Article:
1

  2

  2

  1

  3

  1

Total Positive

  1

  0

  0

  0

  2

  1

Total 10-Day Confinements

  23

  53

  N/A

  N/A

  N/A

  N/A

Orleans County -- Animals Tested for Rabies as of June 26

 

Cat     

Dog     

Bat     

Woodchuck     

Raccoon     

Cow     

Total Tested

  2

  0

  4

  1

  4

  1

Total Positive

  1

  0

  0

  0

  1

  0

Total 10-Day Confinements

  4

  31

  N/A

  N/A

  N/A

  N/A

************************************************************************************************

One of the first signs of rabies in animals includes a change in the animal’s behavior.

“Animals may become unusually aggressive and try to bite you or other animals," Balduf said. "A wild animal might act friendly or move slowly so that you could easily get close to it. Other symptoms include staggering, convulsions, choking, excessive drooling at the mouth, and paralysis.”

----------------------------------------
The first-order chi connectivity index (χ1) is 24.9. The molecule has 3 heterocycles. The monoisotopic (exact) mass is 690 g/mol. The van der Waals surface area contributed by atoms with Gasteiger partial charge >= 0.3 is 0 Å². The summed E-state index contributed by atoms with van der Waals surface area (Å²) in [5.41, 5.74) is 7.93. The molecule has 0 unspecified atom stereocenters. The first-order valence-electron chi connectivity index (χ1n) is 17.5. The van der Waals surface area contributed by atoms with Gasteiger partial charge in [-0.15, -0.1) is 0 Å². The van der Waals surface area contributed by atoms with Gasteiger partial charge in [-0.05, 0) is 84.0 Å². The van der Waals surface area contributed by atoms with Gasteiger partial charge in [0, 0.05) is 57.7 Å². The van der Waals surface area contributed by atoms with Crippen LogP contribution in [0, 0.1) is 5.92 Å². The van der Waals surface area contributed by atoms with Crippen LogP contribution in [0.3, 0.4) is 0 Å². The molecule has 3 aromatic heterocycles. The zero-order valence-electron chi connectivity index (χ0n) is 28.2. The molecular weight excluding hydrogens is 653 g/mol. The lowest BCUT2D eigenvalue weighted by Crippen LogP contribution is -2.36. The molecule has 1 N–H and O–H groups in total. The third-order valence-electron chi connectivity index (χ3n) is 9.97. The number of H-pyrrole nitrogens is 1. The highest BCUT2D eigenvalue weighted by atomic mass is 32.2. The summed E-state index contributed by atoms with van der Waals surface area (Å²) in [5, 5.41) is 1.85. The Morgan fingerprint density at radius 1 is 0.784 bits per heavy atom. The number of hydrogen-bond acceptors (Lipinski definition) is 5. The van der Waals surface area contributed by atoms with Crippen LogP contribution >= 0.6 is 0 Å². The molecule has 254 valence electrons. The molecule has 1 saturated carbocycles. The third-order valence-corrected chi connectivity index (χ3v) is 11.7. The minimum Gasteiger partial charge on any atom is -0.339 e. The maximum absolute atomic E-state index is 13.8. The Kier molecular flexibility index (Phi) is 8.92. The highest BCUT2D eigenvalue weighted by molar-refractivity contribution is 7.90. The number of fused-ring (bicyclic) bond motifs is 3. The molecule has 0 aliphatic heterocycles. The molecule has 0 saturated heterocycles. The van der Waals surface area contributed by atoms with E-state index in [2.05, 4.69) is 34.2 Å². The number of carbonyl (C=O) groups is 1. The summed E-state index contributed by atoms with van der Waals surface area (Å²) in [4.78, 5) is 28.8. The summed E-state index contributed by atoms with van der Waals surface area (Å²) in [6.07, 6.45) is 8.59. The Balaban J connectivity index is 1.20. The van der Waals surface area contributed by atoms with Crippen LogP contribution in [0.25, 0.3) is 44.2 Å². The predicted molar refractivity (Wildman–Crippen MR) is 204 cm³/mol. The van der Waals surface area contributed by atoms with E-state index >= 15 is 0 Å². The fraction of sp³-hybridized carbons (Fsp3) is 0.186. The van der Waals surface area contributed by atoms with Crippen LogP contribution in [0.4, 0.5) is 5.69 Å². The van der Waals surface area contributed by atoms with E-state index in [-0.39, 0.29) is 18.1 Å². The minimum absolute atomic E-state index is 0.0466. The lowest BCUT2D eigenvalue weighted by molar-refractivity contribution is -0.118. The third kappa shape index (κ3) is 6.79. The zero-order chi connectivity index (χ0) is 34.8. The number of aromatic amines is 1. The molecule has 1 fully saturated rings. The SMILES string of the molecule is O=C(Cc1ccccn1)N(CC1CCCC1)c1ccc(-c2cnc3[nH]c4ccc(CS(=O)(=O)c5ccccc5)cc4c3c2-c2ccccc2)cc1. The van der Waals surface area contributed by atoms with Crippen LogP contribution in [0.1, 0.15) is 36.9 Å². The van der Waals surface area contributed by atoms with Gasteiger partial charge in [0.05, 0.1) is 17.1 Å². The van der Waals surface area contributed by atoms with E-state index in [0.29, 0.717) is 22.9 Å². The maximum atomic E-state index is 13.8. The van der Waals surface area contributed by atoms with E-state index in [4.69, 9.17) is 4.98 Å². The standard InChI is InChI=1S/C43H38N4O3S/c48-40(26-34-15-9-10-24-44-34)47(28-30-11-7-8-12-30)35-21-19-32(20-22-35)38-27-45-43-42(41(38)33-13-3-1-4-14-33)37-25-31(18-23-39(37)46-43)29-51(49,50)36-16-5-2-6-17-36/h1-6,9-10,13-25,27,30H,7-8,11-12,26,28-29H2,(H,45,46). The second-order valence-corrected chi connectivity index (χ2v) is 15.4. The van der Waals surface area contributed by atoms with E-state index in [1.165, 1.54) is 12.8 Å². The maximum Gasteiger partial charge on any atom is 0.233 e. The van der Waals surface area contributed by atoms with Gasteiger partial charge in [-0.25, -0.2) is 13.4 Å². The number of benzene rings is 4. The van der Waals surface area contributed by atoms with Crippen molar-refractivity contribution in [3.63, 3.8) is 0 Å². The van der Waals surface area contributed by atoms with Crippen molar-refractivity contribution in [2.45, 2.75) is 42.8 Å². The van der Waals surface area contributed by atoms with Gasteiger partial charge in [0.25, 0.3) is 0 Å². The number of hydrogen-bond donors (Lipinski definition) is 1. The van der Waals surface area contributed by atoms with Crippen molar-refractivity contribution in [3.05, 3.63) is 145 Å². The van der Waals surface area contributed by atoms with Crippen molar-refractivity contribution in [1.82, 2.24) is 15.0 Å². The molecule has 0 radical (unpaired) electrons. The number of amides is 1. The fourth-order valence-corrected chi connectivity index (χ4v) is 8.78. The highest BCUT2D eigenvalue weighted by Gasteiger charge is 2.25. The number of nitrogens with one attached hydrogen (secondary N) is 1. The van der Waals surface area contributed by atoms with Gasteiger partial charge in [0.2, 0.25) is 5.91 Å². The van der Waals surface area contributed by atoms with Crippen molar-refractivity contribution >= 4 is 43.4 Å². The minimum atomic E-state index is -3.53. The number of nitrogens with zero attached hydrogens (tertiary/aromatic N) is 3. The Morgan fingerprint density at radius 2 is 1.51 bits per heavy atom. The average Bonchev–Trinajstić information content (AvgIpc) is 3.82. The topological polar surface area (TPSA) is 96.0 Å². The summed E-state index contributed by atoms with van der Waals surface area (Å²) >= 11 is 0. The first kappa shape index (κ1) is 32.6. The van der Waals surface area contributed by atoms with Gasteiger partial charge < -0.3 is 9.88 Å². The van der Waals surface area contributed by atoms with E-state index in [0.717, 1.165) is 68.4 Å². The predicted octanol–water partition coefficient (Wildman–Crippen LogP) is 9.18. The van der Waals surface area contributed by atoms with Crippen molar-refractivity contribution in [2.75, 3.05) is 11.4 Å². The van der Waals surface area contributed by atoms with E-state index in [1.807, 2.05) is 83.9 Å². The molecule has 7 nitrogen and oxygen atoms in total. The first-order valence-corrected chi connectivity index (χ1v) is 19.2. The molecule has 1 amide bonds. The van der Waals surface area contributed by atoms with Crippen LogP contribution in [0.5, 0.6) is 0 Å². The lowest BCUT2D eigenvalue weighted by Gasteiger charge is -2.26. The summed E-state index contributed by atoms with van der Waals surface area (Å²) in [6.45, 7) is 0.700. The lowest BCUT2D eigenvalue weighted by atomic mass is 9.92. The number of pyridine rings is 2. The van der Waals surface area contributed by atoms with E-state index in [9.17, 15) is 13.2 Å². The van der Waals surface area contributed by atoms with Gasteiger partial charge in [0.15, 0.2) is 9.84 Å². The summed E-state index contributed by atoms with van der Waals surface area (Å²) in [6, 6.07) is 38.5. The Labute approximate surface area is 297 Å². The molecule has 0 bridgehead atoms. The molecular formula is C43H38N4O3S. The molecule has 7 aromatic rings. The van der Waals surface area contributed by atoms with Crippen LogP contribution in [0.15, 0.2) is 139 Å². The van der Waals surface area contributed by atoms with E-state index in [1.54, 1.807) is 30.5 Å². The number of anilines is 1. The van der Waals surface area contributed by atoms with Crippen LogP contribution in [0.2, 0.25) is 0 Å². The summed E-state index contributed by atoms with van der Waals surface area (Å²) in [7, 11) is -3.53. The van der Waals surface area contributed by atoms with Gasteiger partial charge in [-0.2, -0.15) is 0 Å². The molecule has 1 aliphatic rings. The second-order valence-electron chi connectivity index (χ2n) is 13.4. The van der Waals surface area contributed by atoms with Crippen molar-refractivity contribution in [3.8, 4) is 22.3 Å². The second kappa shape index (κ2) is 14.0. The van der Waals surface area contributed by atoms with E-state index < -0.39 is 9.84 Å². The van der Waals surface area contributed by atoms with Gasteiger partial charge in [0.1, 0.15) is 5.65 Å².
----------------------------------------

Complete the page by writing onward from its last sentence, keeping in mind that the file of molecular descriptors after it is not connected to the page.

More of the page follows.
When a human is infected with rabies, they may not show symptoms for up to three months. Early symptoms of rabies are often flu-like and include fever, headache, and general weakness.

As the disease progresses, symptoms include anxiety, confusion, agitation, hallucinations, hydrophobia (fear of water), and insomnia.

Once symptoms have developed, rabies is almost always fatal to both humans and animals so it is crucial to report any possible exposures as soon as they occur.